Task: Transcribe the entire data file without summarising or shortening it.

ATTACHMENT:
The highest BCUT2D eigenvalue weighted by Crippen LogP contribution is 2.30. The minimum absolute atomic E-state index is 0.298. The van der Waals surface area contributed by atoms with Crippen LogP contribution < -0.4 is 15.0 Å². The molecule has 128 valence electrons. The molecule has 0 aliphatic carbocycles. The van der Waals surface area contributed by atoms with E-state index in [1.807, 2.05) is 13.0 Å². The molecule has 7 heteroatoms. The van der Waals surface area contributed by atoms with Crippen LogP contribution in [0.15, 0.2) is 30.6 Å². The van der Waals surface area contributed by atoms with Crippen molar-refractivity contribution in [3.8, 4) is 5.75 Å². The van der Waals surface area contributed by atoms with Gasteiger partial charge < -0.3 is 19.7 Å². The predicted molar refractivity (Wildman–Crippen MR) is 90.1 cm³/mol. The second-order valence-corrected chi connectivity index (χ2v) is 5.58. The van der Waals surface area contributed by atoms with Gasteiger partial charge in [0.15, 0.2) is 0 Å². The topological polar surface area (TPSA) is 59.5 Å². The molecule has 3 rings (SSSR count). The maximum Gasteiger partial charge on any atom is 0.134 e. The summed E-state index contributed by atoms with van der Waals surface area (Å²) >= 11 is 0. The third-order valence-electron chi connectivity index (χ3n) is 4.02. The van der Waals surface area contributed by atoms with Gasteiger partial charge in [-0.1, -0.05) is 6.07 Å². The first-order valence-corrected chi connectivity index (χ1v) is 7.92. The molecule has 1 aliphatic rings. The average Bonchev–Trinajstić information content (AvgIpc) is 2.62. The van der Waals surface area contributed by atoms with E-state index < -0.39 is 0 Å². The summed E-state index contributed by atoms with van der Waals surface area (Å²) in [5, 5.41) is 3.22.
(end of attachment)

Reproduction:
The highest BCUT2D eigenvalue weighted by Crippen LogP contribution is 2.30. The minimum absolute atomic E-state index is 0.298. The van der Waals surface area contributed by atoms with Crippen LogP contribution < -0.4 is 15.0 Å². The molecule has 128 valence electrons. The molecule has 0 aliphatic carbocycles. The van der Waals surface area contributed by atoms with E-state index in [1.807, 2.05) is 13.0 Å². The molecule has 7 heteroatoms. The van der Waals surface area contributed by atoms with Crippen LogP contribution in [0.15, 0.2) is 30.6 Å². The van der Waals surface area contributed by atoms with Crippen molar-refractivity contribution in [3.8, 4) is 5.75 Å². The van der Waals surface area contributed by atoms with Gasteiger partial charge < -0.3 is 19.7 Å². The predicted molar refractivity (Wildman–Crippen MR) is 90.1 cm³/mol. The second-order valence-corrected chi connectivity index (χ2v) is 5.58. The van der Waals surface area contributed by atoms with Gasteiger partial charge in [0.15, 0.2) is 0 Å². The topological polar surface area (TPSA) is 59.5 Å². The molecule has 3 rings (SSSR count). The maximum Gasteiger partial charge on any atom is 0.134 e. The summed E-state index contributed by atoms with van der Waals surface area (Å²) >= 11 is 0. The third-order valence-electron chi connectivity index (χ3n) is 4.02. The van der Waals surface area contributed by atoms with Gasteiger partial charge in [-0.1, -0.05) is 6.07 Å². The first-order valence-corrected chi connectivity index (χ1v) is 7.92. The molecule has 1 aliphatic rings. The average Bonchev–Trinajstić information content (AvgIpc) is 2.62. The van der Waals surface area contributed by atoms with E-state index < -0.39 is 0 Å². The summed E-state index contributed by atoms with van der Waals surface area (Å²) in [5, 5.41) is 3.22.